Patch a potential privacy risk by deleting your ancient LiveJournal

You never know who's going to read all the cringey stuff you posted in 2006.
A woman sitting in front of a Mac desktop computer with her hand on her face, viewed through a window from outside.
This is probably how you'll feel when you read your old LiveJournal posts. Vasilis Caravitis / Unsplash

Remember LiveJournal? There’s a good chance you left a lot of fanfiction and/or teenage angst on there, assuming you were a teenager in the 2000s. Since then, however, the trajectory of LiveJournal has been weird

LiveJournal stopped being relevant in the English-speaking world by the late 2000s, but remained popular in the Russian-speaking world. By the early 2010s, half of all traffic to LiveJournal was from Russia, where it became an important tool for the Russian opposition—Alexei Navalny, the anti-corruption activist and former opposition leader, had a popular blog on LiveJournal before he became a political prisoner. Eventually, LiveJournal was acquired by a Russian company with rumored connections to that country’s security apparatus. By 2018 all servers were moved to Russia and the terms of service were updated to comply with Russian law. This basically means you can’t use the service to criticize the Russian government or discuss LGBTQ+ issues, among other things.

Like I said: things got weird. It’s understandable, given this context, if you don’t want to keep your teenage ramblings on that site. That’s why, after a friend asked, I looked into ways to back up LiveJournal posts. It wasn’t straightforward. At all. LiveJournal offers an official exporting tool, but it can only export one month’s worth of posts at a time, which is basically useless. I tried using Wget to scrape old entries, but this backfired hilariously: LiveJournal blocked my IP address. After a lot of research, I figured out that using WordPress is the best way to back up your old LiveJournal posts. Of course, if you have no interest in saving anything and just want to delete your LiveJournal account, you can skip straight to that section below.

Set up a WordPress blog

WordPress is the most popular blogging tool on the contemporary web. There are two versions of WordPress:, which is a blogging service you can sign up for and use; and, which is an open-source system you can use with any web hosting service. (I wrote an extensive breakdown of the two versions for a former employer, if you’re interested.) 

You can use either version of WordPress to back up your LiveJournal, and you can easily migrate from one to the other if you change your mind. If you’d rather not pay for web hosting, I recommend starting with Just sign up for an account, choose a name for your blog, and you’re up and running.

It may also be worth making your WordPress blog private, so no one can read your ancient LiveJournal posts while you figure out what you want to do with them. To do so, go to your site’s dashboard, click Settings, then General, and find the Privacy section. There, click the bubble next to Private to ensure only you (and anyone you give login information to) can see what’s there.

Migrate your LiveJournal posts

1. After setting up WordPress, hover over Tools in the sidebar and click Import

The WordPress tool for importing external data to a or site.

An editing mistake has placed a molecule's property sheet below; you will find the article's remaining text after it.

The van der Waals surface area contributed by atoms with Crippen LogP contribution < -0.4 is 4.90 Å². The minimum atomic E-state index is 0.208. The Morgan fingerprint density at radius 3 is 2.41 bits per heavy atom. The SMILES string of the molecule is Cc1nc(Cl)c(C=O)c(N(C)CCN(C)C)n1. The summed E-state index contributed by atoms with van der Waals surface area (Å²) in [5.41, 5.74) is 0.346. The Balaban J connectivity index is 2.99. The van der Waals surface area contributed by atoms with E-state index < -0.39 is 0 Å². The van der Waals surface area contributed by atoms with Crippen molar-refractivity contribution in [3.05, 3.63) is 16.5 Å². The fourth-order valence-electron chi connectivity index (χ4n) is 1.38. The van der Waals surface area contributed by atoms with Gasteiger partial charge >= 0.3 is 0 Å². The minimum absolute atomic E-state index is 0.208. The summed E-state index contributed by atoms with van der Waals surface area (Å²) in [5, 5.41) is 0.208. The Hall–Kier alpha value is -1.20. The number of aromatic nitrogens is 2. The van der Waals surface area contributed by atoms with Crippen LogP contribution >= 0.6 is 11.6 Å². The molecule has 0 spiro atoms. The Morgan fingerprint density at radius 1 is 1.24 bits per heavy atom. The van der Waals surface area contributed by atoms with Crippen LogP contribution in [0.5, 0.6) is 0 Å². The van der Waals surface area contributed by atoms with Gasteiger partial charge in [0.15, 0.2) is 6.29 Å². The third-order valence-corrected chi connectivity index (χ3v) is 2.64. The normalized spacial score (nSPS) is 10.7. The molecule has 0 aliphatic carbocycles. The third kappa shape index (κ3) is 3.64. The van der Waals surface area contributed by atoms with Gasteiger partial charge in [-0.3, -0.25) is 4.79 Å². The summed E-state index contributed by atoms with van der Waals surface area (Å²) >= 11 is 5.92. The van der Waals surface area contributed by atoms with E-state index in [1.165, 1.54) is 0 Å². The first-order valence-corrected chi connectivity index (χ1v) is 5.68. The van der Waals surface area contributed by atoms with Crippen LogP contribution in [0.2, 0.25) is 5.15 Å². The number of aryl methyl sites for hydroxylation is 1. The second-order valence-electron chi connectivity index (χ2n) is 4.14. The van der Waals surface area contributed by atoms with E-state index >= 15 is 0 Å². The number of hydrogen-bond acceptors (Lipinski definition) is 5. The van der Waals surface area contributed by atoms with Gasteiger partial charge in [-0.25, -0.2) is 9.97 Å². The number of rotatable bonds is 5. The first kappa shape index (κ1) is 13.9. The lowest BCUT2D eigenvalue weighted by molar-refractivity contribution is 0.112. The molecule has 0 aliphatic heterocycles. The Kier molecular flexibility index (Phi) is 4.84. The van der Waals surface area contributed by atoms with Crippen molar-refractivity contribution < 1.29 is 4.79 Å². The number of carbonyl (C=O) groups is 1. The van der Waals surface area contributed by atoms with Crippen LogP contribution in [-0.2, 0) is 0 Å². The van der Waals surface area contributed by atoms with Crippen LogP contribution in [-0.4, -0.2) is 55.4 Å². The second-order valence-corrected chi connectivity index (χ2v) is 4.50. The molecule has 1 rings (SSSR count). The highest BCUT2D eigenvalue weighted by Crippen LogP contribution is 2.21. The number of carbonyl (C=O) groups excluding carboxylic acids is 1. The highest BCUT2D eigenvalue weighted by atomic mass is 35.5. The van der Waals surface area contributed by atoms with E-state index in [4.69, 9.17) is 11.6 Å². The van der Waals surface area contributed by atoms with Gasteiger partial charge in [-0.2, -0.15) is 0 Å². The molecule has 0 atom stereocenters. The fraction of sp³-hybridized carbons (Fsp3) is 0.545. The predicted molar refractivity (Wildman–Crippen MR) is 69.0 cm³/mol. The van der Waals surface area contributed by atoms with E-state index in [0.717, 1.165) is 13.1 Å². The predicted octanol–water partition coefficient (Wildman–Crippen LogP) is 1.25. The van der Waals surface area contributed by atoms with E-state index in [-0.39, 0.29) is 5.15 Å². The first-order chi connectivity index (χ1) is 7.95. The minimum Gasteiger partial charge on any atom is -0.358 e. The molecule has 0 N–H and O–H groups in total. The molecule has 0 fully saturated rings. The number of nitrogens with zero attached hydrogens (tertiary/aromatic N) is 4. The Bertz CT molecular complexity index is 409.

You’re in the import business now. Screenshot: WordPress

2. You will see several options, none of which are LiveJournal. Click Choose from full list at the bottom. 

The WordPress tool for importing content, showing the list of compatible sites, plus a link to expand the list at the bottom, which you'll need to find the tool for importing from LiveJournal.
LiveJournal has fallen so out of fashion in the US that it’s not even on WordPress’s main list of potential import locations. Screenshot: WordPress

3. Now you’ll see the LiveJournal option; click Run Importer

The WordPress import tool you'll need to import information from LiveJournal.
Now that you’ve located LiveJournal, you’re ready to go. Screenshot: WordPress

4. You will be asked for your LiveJournal username and password. You can also optionally set a password for any posts that were private on LiveJournal—they will all be protected with the same password. 

The WordPress tool for importing LiveJournal data to WordPress, showing where you need to put your LiveJournal username and password to start the backup process.
You do remember your LiveJournal login, right? Screenshot: WordPress

5. Click Connect to LiveJournal and Import, and the process will begin. This will take a while, and it might not look like anything is happening. Be patient and leave the tab open, but don’t panic if you accidentally close it: you can restart the importer and it will pick up where it left off. Eventually you will be told that the process is complete. You now have a backup of your LiveJournal posts and comments—check that everything is there. 

Delete your LiveJournal account if you want

Once you’ve confirmed that your posts are all on WordPress, you might want to delete your LiveJournal entirely, which you can do from your “account status” page. Just check the two boxes for deleting your comments and entries, then click the Delete my account and journal button. Note that you can’t undo this.

The page where you can delete your LiveJournal account, with additional settings for deleting comments across the site.
If you were active on LiveJournal, you may also want to trash the comments you made across the site—just in case. Screenshot: LiveJournal